Scientists realised that the orbits of several objects in and beyond the Kuiper belt, like the goblin, Sedna, 2012VP113, and 2 others have very similar perhelions, which cause them to cluster together, even though they have no outwardly visible reason to do so. The theory is that an as yet undiscovered rocky, icy planet exists in the Kuiper belt, way beyond Pluto that affects the revolution of these bodies and clusters them together with its gravity.

The mysterious planet X
The mysterious planet X.
Src:Getty images

Judging from its gravitational influence, it has a mass of about 10 times that of earth, and an orbit of about 20 times that of Neptune. This means that it would take the planet a stunning 10,000 years to orbit the sun, which might explain why we haven’t discovered it yet. The astronomical community, however, is highly sceptical about its existence. There isn’t much conclusive evidence about its presence, apart from its effect on several other astronomical bodies. This scepticism is fueled by the Nibiru conspiracy, which predicted that a planet from the outer depths of the Solar System would come and crash into the Earth, changing its orbit and obliterating all life on Earth. The date, provided by several conspiracy buffs as somewhere in September of 2017, was conveniently postponed when no such planet came careening into the Solar System.

The determination of scientists knows no bounds, and hence they keep looking for it. Because of its size, scientists calculate that its visible, and hence now they will start looking with the strongest telescopes possible inspite of slim chances of success, because, frankly, discovering a whole new planet is quite extraordinary and exciting, to say the least!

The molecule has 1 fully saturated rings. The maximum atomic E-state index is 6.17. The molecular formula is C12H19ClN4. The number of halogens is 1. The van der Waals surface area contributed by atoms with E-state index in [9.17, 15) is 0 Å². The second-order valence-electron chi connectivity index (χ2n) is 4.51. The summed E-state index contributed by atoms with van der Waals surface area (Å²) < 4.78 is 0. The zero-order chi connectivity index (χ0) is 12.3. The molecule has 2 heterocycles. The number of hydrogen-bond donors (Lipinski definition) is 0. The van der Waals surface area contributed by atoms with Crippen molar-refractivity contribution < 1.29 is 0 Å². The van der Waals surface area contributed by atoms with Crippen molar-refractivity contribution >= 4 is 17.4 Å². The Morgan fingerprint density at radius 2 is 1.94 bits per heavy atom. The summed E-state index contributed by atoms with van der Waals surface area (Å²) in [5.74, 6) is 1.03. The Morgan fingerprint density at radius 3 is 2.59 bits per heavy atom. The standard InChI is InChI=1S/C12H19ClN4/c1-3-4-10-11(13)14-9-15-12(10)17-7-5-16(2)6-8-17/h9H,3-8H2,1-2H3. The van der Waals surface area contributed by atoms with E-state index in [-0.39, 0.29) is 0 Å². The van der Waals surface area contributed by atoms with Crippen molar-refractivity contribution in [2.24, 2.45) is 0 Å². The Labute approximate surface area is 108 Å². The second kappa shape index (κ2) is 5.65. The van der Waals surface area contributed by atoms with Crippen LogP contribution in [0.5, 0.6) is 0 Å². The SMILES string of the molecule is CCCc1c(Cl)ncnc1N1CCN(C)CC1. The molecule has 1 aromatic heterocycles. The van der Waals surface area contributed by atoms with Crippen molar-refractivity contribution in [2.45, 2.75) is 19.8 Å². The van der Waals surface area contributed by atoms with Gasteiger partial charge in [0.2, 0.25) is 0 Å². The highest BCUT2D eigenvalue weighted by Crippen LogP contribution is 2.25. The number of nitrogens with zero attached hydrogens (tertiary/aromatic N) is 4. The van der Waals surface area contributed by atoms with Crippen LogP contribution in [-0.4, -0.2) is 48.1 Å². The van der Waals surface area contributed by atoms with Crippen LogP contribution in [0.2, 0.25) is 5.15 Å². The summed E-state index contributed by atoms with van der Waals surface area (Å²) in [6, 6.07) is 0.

The search for planet X yielded another interesting object; a pink, glowing orb lurking way beyond Pluto. This object, now a confirmed dwarf planet, moved so slowly, and hence, is so far, that the first word the lead of the project, Scott Sheppard, said was “farout”. And it stuck. The pink little dwarf, officially called 2018 VG18, was fondly named “Farout”. Many amazing facts describe our pink friend. Firstly, because it moves at a horrendously slow pace, it has to be really, really far away. Later analysis confirmed that it is, in fact, the farthest object ever to be seen in our Solar System. It is 120 AU away, while Pluto, former planet, was our benchmark for being far away, is a mere 34 AU away from the sun. To be so far away and yet be visible, means it has to be fairly large in size, and it is, having a diameter of 500-600 km.

The Farout
Farout, the lonely little pink planet.

The second weird fact is that it is pink, which is a very interesting fact. Not many objects in our Solar System are pink. This pink colour can have many reasons, ranging from a different type of gas, some new sort of sandy material to an alien invasion by a Barbie-like race. The real explanation, however, is far less dramatic. The rosy hue is mostly formed due to ice that has been irradiated by the sun over millions of years, but we all have our fingers crossed for the alien invasion.

Because its so slow, scientists have had difficulty in mapping out its orbit, which they hope will give more evidence to the existence of planet X. Just like the other dwarf planets, if our pink orb also has a perhelion that coincides with the others, it would strongly suggest that planet X does exist and is really playing a hide and seek game of astronomical proportions.

Header Image Credits: Illustration by Roberto Molar Candanosa is courtesy of the Carnegie Institution for Science

Avdhoot Bhandare (Avdhoot)
ex-Observations Head, SEDS Celestia